Probiotics continue to increase in popularity, as more people turn to these supplements to help relieve digestive health issues. With so many new products on the market, we asked Dr. Avantika Mishra to answer the top three questions about probiotics.
What is a probiotic, and is it necessary to include them in your diet?
Probiotics are microscopic, living organisms such as bacteria and yeast, and are theorized to beneficially alter the gut microbiome (the living group of digestive bacteria and yeast in the human body). There is currently very limited data on the role of probiotics and who would be best suited to take them. They are not necessary to maintain good digestive health but are said to have quite a few benefits. Research is ongoing to see if patients will benefit from certain types of probiotics (for examples, patients with irritable bowel syndrome, inflammatory bowel disease, history of clostridium dificile infection, etc.), but that data is currently not clear for medical providers. There is also no probiotic on the market that is Food and Drug Administration (FDA) approved for treatment of any particular disorder.
What are some things probiotics can do for your gut?
Probiotics are theorized to help harmful bacteria from attaching to your gut lining and growing there. Bacterial overgrowth is associated with symptoms of abdominal discomfort, gas and bloating, and can even lead to vitamin and nutrient deficiencies. In certain cases, it can additionally predispose people to inflammation of the small intestine or colitis.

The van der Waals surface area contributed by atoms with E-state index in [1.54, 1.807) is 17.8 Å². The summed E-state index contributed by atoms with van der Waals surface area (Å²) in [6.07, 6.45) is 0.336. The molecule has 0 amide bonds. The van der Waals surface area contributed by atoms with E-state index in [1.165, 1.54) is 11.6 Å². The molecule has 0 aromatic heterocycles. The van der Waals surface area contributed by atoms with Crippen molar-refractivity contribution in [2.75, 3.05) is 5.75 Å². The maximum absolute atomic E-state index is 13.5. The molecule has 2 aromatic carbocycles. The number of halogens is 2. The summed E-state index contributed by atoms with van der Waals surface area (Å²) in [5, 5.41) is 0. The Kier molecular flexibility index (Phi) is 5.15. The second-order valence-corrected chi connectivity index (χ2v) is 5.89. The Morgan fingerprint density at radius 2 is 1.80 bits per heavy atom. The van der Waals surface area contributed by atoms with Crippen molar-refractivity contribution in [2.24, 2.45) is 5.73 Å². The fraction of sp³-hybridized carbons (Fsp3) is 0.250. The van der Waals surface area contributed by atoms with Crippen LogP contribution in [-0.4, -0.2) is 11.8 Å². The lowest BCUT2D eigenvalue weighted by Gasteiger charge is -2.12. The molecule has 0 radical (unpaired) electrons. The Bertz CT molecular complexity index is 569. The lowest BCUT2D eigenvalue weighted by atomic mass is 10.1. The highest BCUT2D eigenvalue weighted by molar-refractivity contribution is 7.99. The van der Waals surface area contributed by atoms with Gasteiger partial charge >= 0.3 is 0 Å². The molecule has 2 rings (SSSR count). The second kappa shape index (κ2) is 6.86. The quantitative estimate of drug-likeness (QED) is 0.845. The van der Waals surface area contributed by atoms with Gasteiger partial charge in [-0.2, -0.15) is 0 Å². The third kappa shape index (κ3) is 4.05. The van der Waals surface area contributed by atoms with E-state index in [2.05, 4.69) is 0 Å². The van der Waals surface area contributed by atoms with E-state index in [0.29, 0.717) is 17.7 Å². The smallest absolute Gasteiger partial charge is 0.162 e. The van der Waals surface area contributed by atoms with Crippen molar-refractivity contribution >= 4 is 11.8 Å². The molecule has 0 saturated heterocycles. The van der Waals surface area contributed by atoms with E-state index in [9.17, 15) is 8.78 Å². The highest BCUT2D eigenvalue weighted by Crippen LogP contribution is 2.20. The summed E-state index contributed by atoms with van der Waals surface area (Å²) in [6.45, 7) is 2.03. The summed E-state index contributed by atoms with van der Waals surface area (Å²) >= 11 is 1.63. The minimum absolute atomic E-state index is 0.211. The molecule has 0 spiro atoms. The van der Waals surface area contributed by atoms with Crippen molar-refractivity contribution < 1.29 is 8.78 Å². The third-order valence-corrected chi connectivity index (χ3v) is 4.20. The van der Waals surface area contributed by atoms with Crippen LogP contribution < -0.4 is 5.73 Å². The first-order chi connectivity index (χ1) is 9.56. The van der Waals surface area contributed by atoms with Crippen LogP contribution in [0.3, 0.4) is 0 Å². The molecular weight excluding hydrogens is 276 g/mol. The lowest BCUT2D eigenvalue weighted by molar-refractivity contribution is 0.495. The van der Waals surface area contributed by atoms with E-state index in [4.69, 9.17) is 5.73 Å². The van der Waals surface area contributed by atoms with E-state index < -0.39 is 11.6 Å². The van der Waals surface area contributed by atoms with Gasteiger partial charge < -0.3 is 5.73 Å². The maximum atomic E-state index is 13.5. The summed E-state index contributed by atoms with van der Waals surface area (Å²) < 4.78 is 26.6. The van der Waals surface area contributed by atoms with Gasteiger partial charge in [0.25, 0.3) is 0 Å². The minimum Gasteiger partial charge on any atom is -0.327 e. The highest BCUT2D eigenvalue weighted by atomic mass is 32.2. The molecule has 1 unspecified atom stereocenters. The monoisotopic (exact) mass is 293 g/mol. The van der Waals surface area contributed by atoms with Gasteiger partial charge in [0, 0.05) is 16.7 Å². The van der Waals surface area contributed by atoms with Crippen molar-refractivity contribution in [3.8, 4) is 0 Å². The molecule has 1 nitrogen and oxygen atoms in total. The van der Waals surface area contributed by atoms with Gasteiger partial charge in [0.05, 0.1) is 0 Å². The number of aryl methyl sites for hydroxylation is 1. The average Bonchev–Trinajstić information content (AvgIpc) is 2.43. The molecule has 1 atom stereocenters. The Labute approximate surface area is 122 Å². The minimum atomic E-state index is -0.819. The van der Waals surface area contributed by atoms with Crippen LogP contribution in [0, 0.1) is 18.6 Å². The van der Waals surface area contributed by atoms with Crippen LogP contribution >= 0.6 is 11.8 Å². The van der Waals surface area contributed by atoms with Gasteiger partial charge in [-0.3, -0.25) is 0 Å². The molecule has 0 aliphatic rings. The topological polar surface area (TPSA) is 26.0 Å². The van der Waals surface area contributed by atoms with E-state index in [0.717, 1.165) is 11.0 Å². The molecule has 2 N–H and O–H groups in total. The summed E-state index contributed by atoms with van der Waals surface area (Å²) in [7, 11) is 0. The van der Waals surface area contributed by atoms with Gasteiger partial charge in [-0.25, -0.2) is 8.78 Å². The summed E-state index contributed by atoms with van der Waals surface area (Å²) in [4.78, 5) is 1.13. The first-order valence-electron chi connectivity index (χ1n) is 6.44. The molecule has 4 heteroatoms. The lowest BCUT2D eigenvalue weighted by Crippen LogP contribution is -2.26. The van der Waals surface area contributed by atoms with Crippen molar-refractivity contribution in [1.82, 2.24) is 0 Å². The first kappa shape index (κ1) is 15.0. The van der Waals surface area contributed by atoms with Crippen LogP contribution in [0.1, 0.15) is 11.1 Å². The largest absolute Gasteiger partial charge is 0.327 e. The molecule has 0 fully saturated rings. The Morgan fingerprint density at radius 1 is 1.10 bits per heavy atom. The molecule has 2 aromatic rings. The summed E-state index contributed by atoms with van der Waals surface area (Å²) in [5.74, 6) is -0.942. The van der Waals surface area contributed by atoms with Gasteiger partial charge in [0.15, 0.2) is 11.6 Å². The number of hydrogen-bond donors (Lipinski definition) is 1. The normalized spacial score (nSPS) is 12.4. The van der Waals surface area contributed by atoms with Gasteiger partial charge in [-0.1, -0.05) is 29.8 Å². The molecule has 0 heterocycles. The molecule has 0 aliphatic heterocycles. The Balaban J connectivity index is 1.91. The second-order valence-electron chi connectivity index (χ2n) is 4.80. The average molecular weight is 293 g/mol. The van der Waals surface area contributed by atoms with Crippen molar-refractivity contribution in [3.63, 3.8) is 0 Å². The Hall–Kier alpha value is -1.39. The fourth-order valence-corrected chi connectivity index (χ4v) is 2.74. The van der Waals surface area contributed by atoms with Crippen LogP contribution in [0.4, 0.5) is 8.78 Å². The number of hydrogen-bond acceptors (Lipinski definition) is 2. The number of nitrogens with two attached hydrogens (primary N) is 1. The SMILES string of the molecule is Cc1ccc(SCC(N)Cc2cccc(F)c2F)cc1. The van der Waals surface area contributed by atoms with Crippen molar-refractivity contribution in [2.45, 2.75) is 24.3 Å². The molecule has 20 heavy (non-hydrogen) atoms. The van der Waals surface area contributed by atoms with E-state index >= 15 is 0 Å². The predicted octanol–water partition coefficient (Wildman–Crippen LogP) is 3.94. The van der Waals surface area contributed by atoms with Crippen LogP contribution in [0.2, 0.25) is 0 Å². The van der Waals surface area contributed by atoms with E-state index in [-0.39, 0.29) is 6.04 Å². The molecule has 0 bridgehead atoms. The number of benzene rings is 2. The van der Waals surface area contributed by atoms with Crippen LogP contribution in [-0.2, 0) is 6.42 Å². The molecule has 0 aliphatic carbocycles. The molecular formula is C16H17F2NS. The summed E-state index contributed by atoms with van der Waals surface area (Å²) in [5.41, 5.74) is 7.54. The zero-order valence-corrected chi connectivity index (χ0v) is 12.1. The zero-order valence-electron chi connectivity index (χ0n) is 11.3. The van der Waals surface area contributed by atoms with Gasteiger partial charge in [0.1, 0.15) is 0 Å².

Probiotics create a mucous barrier in the gut to help prevent infections, which helps healthy bacteria to flourish and prevent toxin release from harmful bacteria. If there’s good bacteria lining the intestine it can allow for all the benefits as listed previously (barrier protection, toxin prevention, etc.).
What CAN’T probiotics do for your gut?
There is lack of data and research of the safety profile of probiotics currently. Currently, labels of many probiotics on the market do not provide information regarding the entire microorganism makeup or possible contaminants. Furthermore, while packaging on probiotics guarantees a certain number of microorganisms, it is unclear how many microorganisms are actually present at time of purchase off the pharmacy shelf and active at the time of ingestion.
Remember, before you reach for supplements or make a radical change to your diet, speak with your primary care provider, your gastroenterologist or your nutritionist.